She’s Been Through It All: Ginny Bahr From Wunderman Thompson Retires at 93

Ginny Bahr, the longest standing employee at JWT/Wunderman Thompson, retires after 69 years at the agency.

出自 Dasha Ovsyannikova

Wunderman Thompson
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First off, congratulations on being the longest standing employee at Wunderman Thompson! Please tell us a bit about your background and how you ended up at JWT/Wunderman Thompson.

I appreciate your interest. It has been a while since I joined the agency. After junior college, I had a year of business school. My 1st job was with a publishing company in NYC, an easy commute from home (Westchester County). My boss was a chain smoker, and we sat across from each other in a small office for three years, and it got to me. I wanted a change. I took a brush up business course and started to look for a new job. J. Walter Thompson had a terrific reputation, and I was fortunate to be hired as a secretary that December, just before the holiday season. 

 

How has your role changed over the years?

I’ve been moved around a lot. From the Greybar Building to the Lexington Avenue office. I worked with different agency executives and account teams over the years and had different assignments with each. And while most of my earlier years were in the account area, I also added a part-time receptionist job for several years. I worked the late shift at the desk and got to meet a lot more people than I would have in my regular job. I always liked working with different people and just went with the flow. 

The machines we use in the office have changed a lot. When I first started, we had a plain old typewriter and a telephone. Everything was done by dictation, taking notes in shorthand and we used carbon paper to make copies. No printers then. To make some client calls, we went through a switchboard operator. The machines may have changed over the years, but the people and the work itself seems the same to me.

 

During your time at JWT/WT, you worked on a range of accounts, including Ford, PanAm, Shell, and Rolex. Are there any campaigns that are especially dear to your heart?

It’s hard to say. The Kodak displays in Grand Central Terminal occasionally showed our work, and I was so proud to see them when I came into the city. Lever Brothers was a favorite account, and if I remember correctly, Luxe Soap was one of the brands we promoted. There have been accounts like PanAm, Liggett Myers, and Ford, and we also did some great work for the Marines.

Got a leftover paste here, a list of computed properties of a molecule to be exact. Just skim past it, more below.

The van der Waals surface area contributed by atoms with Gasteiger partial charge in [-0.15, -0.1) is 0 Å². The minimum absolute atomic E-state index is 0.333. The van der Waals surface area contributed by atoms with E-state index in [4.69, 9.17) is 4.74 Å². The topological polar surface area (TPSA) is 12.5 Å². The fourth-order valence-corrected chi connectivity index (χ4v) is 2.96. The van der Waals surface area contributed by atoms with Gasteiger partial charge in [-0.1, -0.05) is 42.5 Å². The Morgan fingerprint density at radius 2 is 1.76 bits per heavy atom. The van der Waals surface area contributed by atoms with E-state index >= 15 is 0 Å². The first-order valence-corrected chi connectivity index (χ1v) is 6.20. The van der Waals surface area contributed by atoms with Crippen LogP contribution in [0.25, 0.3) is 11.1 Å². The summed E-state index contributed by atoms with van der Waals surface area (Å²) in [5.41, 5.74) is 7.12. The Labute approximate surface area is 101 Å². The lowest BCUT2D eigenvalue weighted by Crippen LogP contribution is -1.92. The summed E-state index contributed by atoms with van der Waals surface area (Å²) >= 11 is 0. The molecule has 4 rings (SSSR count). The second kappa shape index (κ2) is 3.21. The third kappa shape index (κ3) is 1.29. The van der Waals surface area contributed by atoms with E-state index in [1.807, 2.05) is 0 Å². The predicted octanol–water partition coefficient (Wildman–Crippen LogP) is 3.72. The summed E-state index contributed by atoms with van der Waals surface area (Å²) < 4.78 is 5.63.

What are some things that have stayed consistent at JWT/WT?

The people have always been terrific. I worked with a lot of great people, all different ages & kind of out-going type people. I also had a lot of good bosses. There just was something special about the company and the work we were doing. I think you have to like people to be in this industry and this is still true.  

 

How has the industry changed from when you first started? 

The dress code has changed. When we first came, you had to be quite dressy. All women dressed in the same way. Skirts, stockings, and heels. I remember the women copywriters always wore hats to work. It’s what made them stand out. In recent times it’s not unusual to see women dressed in jeans and long pants. It’s a lot more casual now but I think this is a good atmosphere. Things are more relaxed and natural. You can get more done if you are comfortable.

Also the smoking. I worked at a publishing company for a couple of years before starting at JWT. It was just my boss and myself sitting in a very small office and he smoked all the time, which got to be very uncomfortable. I don’t remember people at JWT smoking at their desks, but I know people had their packs of cigarettes out and there was a smoking room employees could use. When clients were in the office, executives made sure any competitor brand cigarette packs were put into desk drawers and kept out of sight.  

 

Now that you are retired, what will you miss the most about JWT/WT?

I already miss going into the office and seeing everyone and meeting new people. The people I got to work with were all so great. If I had a question or needed help, there was always someone around to ask. The day to day camaraderie was good. We were there for a reason, and we liked working together. I am going to miss my friends at JWT/WT and sure hope we can stay in touch.